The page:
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O-Level internship a pipe line dream

The Ministry of Primary and Secondary Education recently announced an ambitious move which will see Ordinary level students being sent for industrial attachment.

The recent edition of The Sunday Mail published a front page article which stipulates that O-level pupils will go on industrial attachment after completing their ordinary level examinations while awaiting their results.

On paper, the internship gospel sounds like a sweet melody to the ears of an ordinary Zimbabwean, as it seeks to empower and improve the capabilities of outgoing O-level students.

The massive and persistent de-industrialization that has hard hit the country in the recent years has seen some workers being offloaded and the talk of attaching ordinary level students to many is seen as a pipeline dream.

Experts are of the view that the drive to send ordinary level pupils for attachment is a farfetched dream. They argue that for the proposition to work there is need for a vibrant industrial and agricultural sector.

Some are of the view that the industrial attachment for university students is hard to come by and this makes the O-level attachment proposal a pie in the sky.

A vibrant industrial and agricultural sector, they say, will see jobs being created and many of the retrenched workers going back to work.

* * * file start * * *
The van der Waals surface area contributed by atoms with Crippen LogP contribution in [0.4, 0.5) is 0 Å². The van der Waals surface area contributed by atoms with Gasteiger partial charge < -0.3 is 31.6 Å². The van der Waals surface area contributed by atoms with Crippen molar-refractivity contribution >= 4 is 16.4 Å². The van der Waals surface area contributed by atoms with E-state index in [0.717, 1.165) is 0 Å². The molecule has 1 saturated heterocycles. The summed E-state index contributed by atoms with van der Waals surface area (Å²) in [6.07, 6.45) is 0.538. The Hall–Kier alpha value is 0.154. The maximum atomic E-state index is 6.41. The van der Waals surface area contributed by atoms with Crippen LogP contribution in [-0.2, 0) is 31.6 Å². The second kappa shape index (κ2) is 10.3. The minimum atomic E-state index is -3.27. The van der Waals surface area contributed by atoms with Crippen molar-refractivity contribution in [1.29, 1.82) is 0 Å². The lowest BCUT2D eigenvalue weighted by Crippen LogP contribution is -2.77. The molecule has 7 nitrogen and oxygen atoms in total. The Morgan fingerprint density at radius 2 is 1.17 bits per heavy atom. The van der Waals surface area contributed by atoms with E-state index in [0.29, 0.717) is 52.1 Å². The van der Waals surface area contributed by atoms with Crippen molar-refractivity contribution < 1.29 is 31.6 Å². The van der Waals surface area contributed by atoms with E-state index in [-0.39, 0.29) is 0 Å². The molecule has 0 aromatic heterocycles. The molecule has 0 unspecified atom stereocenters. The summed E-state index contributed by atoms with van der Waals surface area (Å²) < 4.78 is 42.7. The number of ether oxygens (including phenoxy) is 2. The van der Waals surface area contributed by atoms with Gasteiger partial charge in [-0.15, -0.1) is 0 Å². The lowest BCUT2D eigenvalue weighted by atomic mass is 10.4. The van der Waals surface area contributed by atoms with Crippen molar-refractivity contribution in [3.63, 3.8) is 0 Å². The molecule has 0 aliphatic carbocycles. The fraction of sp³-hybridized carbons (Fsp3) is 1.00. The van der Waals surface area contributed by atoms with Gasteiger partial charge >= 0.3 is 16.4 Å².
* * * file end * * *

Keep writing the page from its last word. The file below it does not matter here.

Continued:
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Charitable organisations which the Ministry is targeting as some of institutions which will attach pupils will also flourish.

Former Minister of Education, David Coltart cautiously said the initiative is certainly possible on paper, but very difficult to accomplish.

“It is a very good idea in theory and is compatible with the vision that to create more vocational/practical bias in our education system.

“However for this to work we need a vibrant industrial and agricultural sector which sadly we just don’t have at present,” said Colrtart.

Senator David Coltart also said that, “It is going to be impossible to get even a minority of students into businesses to do internships,” he said.

Dr Godfrey Kanyenze, Director of the Labour and Economic Development Research Institute of Zimbabwe (LEDRIZ), a research think-tank of the Zimbabwe Congress of Trade Unions condemned the proposed initiative.

He said: “How can people propose to attach O-level students? They first need to have a theoretical background before they undergo any form of training.”

Obert Masaraure, from the Rural Teachers Union of Zimbabwe said the current curriculum has more emphasis on theoretical side and limited hands on.

“It is also unfortunate that our curriculum today only nurture one type of intelligence neglecting others,” he said.

He also urged government to revive the dying economy.

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“This will not address unemployment and productivity. Our government must address macroeconomic challenges otherwise the changes will not help much,” he said.

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Journalist based in Harare

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